25. The Right, the Left, they are both right.
At the beginning of an anatomy lab, the instructor divides students into groups. Each group consists of a cadaver and five to ten students. Number of students per group varies because the number of cadaver donated differs from school to school and from year to year. Each group must dissect the arranged cadaver from the start to the end.
In each group, students assign roles by themselves. If the group is large, students draw straws and divide themselves into two subgroups. One subgroup dissects the left side of the cadaver, and another subgroup dissects the right side of the cadaver.
The human body is symmetric and two subgroups dissect the same anatomical structures, and thus it is fair for both groups. However, my students wish to be assigned on the right side of the cadaver.
The reason why they want to be on the right is because I draw the right side of the cadaver when I teach them. Drawing both sides back and forth causes confusion, so I stick with the right side. But why the right side? Is it because I'm a right-winged conservative? Do left-winged anatomy instructors draw the left side? Nope, the words ¡°conservative¡± and ¡°progressive¡± mean nothing to anatomy instructors.
The first reason why I draw the right side is because hospitals have a custom of looking at the right side of the patient first. When we read a book, we read from left to right. In hospital, a doctor and a patient sit face to face. The left side of the doctor is the right side of the patient and naturally, the doctor looks from his left (the patient's right) to his right (the patient's left).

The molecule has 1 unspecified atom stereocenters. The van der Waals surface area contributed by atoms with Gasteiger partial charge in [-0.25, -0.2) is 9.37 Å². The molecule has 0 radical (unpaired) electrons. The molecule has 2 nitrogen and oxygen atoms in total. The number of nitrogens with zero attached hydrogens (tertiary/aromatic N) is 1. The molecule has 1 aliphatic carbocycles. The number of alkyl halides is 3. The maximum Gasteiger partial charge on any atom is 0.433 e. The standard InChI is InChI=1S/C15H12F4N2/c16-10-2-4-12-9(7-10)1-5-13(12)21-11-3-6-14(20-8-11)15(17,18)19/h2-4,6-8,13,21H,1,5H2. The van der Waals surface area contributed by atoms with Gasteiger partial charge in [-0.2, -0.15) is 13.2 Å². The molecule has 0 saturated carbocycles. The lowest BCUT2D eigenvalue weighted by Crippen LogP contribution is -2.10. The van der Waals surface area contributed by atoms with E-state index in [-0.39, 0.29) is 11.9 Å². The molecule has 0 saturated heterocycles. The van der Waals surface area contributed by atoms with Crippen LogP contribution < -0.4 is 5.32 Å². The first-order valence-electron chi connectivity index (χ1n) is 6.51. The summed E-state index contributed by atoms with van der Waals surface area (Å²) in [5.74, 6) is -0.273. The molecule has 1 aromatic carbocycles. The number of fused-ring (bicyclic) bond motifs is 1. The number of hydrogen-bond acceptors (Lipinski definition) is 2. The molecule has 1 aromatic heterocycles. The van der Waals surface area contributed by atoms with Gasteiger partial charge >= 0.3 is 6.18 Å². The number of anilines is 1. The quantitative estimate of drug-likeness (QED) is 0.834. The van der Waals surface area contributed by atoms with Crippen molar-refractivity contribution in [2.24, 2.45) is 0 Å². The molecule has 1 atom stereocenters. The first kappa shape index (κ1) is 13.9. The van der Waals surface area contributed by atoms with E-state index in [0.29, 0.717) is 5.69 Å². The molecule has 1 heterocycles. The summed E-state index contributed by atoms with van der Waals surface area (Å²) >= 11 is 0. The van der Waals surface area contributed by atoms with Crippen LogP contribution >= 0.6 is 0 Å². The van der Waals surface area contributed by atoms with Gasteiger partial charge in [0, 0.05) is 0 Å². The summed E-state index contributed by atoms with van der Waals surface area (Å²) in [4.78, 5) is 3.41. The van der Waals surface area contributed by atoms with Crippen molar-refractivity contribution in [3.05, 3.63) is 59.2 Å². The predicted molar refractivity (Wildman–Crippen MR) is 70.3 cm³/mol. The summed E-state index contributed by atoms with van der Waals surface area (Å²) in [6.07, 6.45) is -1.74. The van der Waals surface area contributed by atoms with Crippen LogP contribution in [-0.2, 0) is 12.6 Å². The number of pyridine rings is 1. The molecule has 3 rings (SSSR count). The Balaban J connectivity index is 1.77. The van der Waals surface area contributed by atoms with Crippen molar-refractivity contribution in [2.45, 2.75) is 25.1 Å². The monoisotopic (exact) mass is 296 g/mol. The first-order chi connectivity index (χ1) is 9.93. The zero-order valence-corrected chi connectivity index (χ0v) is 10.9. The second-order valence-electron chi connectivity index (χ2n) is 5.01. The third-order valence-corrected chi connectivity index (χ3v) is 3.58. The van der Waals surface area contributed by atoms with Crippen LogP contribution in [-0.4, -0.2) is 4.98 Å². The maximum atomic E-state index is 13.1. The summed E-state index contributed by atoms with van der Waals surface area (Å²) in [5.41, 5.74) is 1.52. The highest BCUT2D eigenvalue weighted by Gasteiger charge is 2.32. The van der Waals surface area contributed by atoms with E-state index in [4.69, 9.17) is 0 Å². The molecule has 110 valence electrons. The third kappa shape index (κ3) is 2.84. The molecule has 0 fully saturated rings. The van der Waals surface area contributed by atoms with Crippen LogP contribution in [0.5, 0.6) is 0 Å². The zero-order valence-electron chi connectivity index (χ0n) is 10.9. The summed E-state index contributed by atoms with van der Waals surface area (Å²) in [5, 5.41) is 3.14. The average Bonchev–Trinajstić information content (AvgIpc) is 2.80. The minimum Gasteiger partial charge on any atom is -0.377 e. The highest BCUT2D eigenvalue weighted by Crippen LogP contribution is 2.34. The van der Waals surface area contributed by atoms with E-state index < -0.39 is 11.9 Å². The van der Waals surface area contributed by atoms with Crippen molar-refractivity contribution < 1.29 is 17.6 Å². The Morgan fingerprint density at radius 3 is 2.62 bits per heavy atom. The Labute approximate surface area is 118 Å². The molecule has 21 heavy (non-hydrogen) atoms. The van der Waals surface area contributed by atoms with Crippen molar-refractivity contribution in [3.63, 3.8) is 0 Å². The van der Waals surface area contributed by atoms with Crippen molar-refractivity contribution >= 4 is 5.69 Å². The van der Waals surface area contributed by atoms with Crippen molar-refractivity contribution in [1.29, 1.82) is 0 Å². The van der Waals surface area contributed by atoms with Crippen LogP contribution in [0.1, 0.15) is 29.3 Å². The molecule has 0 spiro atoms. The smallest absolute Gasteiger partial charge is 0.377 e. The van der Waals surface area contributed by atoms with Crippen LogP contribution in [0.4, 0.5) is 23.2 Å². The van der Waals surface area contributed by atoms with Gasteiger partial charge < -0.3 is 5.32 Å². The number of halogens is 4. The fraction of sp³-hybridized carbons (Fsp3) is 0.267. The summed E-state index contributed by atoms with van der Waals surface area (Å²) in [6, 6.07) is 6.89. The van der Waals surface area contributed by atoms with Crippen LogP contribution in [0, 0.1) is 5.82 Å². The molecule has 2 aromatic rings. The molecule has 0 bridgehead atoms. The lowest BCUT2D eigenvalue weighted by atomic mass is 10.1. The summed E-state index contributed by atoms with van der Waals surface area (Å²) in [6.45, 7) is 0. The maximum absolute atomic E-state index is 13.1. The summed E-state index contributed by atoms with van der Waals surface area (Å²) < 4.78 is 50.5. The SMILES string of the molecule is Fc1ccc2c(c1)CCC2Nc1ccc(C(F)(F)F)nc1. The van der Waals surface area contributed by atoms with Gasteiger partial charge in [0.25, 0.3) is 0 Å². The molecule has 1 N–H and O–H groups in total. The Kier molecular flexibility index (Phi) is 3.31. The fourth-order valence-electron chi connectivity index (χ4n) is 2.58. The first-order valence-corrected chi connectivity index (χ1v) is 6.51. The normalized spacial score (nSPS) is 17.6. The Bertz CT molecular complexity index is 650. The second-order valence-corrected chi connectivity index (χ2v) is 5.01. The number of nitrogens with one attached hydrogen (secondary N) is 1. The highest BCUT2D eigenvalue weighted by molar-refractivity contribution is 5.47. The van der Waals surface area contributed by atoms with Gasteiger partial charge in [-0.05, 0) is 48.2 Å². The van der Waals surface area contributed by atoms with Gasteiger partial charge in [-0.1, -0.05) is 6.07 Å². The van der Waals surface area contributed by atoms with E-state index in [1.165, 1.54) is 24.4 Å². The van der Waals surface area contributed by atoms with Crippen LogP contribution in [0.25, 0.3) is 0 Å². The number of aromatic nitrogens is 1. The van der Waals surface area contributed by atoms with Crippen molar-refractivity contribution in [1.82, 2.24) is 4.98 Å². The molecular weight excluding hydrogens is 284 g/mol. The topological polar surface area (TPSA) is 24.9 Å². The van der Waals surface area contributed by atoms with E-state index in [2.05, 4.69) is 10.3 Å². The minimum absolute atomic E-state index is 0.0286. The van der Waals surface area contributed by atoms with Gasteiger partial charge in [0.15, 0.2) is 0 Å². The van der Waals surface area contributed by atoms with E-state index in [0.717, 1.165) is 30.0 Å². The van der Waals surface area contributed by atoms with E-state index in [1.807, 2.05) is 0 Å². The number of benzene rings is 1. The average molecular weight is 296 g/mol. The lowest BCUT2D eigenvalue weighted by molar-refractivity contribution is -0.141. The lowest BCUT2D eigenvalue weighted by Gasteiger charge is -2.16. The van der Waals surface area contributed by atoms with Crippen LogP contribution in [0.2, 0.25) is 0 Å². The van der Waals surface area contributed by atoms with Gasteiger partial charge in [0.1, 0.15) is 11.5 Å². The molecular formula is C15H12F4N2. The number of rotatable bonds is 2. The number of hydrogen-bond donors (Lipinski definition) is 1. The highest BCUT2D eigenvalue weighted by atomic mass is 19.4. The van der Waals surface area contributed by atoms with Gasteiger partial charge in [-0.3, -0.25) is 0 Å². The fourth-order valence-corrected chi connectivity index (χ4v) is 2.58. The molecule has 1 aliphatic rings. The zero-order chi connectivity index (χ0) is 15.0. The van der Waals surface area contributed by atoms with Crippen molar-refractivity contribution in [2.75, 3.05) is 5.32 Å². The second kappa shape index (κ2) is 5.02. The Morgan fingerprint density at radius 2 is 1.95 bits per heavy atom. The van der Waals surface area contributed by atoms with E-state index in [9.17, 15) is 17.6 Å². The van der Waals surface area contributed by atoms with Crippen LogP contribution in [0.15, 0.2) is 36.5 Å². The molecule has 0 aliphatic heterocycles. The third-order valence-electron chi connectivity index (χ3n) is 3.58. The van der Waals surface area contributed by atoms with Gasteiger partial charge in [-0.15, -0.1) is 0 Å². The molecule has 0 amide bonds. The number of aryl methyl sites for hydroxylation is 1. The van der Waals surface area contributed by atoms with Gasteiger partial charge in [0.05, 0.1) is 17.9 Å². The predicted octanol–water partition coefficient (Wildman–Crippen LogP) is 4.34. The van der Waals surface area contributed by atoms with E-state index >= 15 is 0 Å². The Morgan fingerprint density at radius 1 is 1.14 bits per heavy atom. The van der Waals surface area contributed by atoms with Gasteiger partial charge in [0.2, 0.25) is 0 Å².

The second reason is the tradition of the East and the West to admire the right side of things. We use our right hand for a hand-shake as seen during a memorial ceremony. This tradition seems to be owing to the right-hand dominance in this world. The left-handers have no choice but to follow the tradition. This tradition also prevails in words. In English, the word ¡°right¡± means the right side as well as correct. I have a feeling that this is not a coincidence. Again, the left-handed people have no choice but to comply with this tradition. Anyhow, because of this tradition, I feel comfortable drawing the right side of cadaver.
Students assigned to the left side soon begin to complain. "Drawings from class are of the right side of cadaver, but I need to dissect the left side. This causes confusion." They even think "let's reflect either our drawings or a cadaver on a mirror. Then, it won't be confusing." I have to admit that I exaggerated the confusion caused by students on the left side of cadaver. In reality, medical school students easily overcome the confusion. If they don't, how would they treat the left side of patients later on as doctors?
The right and the left subgroups must do dissections differently. This way, they can look at as many anatomical structures as they can. For example, dissect the hip joint & knee joint of the left leg, and don't dissect the joints of the right leg so that the students can see the muscles around the joints. However, neither the right subgroup nor the left subgroup wants to dissect the joints. This is because dissecting a joint is time consuming. Then which side should dissect the joints? The job goes to the side that was less successful with dissecting the muscles around the joints. Let's say the left subgroup dissected the muscles well. It would be a shame to destroy the muscles. Therefore, the right subgroup would be assigned to dissect the joints. The left subgroup who dissected the muscles better deserves to rest.
In this way, the two subgroups compete with each other and comply with the results. They understand the fact that the two subgroups are different. There are no juvenile disputes between the subgroups. Both groups are correct in different ways.